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GPs buried under trusts' workload dump

Panel needs training to vet complaints

I totally sympathise with Dr Gerri McKeever in her plight over a vexatious complaint (June 30). The complaints system lacks the ability to distinguish between genuine and vexatious complaints unless or until an independent review panel has had a hearing, by which time the GP has had a traumatic and very time-consuming experience.

Indeed although such complaints are ultimately seen for what they are ­ pure spite and ignorance ­ they can cause untold damage to the doctor. Indeed several years ago a local GP committed suicide before the panel was able to meet.

I have suffered from such a complaint myself. On duty one night a patient with severe sciatica requested a home visit. This was done promptly and a sciatic stretch test (straight leg raising) was done. The patient developed back spasm at 30 degrees, so the test was stopped and intramuscular pethidine administered with a correct plan for GP follow-up the next morning.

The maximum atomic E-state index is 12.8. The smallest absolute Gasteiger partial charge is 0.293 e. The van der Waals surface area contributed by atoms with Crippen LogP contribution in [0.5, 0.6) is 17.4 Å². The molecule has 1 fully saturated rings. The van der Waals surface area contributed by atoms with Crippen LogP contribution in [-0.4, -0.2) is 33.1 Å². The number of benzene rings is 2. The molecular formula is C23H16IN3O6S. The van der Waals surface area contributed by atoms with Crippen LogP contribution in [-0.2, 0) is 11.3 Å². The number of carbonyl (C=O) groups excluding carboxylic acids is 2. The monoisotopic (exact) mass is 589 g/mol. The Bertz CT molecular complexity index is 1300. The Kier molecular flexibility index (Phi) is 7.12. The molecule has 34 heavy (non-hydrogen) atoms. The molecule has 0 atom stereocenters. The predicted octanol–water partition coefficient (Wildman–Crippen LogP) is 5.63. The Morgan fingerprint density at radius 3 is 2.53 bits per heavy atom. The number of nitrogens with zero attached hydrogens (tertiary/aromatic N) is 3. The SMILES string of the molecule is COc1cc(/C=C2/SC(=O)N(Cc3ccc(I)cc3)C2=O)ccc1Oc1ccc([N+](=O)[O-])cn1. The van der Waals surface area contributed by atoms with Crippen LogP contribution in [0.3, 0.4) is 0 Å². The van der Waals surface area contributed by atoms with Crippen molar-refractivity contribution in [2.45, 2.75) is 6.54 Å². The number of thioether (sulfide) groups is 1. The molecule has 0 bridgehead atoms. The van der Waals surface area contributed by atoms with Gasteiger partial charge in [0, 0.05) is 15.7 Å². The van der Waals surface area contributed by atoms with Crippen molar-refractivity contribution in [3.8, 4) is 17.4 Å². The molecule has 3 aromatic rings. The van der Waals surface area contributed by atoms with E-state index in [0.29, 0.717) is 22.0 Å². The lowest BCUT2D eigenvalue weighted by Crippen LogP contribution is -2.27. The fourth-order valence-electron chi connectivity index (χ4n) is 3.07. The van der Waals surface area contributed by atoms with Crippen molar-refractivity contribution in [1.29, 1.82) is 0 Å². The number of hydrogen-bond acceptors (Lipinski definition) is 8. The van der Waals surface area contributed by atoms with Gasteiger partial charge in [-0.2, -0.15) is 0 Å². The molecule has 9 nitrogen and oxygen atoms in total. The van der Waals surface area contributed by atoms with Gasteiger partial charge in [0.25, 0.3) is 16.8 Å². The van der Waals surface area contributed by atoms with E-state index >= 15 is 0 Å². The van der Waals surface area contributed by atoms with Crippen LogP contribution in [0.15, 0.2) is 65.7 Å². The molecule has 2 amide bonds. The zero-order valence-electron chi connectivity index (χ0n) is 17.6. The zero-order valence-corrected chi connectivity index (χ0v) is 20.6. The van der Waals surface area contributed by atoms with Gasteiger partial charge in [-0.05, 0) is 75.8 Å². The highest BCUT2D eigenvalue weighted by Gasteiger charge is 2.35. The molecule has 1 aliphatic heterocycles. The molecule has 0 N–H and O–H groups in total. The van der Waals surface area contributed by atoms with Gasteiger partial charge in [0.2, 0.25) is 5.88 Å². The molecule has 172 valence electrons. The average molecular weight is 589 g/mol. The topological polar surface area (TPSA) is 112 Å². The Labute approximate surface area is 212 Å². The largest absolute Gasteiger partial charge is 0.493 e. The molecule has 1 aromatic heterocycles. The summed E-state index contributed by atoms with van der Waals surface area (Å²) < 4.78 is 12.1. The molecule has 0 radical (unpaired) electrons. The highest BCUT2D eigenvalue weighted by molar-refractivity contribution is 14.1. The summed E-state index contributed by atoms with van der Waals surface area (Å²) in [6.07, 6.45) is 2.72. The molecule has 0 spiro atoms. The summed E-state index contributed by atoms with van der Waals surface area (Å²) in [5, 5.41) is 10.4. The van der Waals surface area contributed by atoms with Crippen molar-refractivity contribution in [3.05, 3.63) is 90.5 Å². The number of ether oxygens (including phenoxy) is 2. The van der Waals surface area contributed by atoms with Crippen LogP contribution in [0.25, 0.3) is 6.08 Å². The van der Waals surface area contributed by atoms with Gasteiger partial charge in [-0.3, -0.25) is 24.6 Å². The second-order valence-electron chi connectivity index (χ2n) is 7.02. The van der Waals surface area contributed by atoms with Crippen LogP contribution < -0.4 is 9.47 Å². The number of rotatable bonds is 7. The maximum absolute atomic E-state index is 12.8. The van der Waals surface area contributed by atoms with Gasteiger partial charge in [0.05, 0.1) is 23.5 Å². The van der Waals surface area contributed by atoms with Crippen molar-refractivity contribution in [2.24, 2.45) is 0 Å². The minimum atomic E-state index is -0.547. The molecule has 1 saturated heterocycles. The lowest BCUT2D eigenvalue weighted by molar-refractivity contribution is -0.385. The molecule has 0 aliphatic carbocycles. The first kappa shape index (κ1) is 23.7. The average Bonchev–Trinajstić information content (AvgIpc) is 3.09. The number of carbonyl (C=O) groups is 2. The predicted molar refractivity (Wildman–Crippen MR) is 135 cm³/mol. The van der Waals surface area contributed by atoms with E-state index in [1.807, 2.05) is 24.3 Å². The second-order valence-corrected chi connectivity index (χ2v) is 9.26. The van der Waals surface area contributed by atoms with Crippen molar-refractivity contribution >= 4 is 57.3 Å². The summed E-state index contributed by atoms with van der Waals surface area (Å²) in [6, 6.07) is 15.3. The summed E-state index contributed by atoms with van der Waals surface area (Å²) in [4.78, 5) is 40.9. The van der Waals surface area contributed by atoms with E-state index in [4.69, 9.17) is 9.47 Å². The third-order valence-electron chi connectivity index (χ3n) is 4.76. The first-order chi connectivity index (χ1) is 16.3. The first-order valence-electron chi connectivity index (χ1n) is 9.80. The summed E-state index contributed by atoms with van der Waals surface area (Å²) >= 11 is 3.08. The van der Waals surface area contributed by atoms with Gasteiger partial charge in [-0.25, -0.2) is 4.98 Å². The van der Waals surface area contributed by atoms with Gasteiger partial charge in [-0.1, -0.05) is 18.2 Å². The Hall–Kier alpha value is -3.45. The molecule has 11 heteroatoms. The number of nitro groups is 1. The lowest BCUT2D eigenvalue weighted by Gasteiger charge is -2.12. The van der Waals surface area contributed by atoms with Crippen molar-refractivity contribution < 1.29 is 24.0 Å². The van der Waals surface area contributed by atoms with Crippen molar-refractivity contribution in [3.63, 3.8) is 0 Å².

Imagine my amazement when the patient complained the test caused her pain. Even after conciliation the patient demanded a formal hearing and the review panel did not object. Eventually the complaint was dropped but only after I'd endured a prolonged period of stress .

I would urge better training of the panel, including real power to reject claims that border on the ridiculous.

Dr Sohrab Panday

Peterborough

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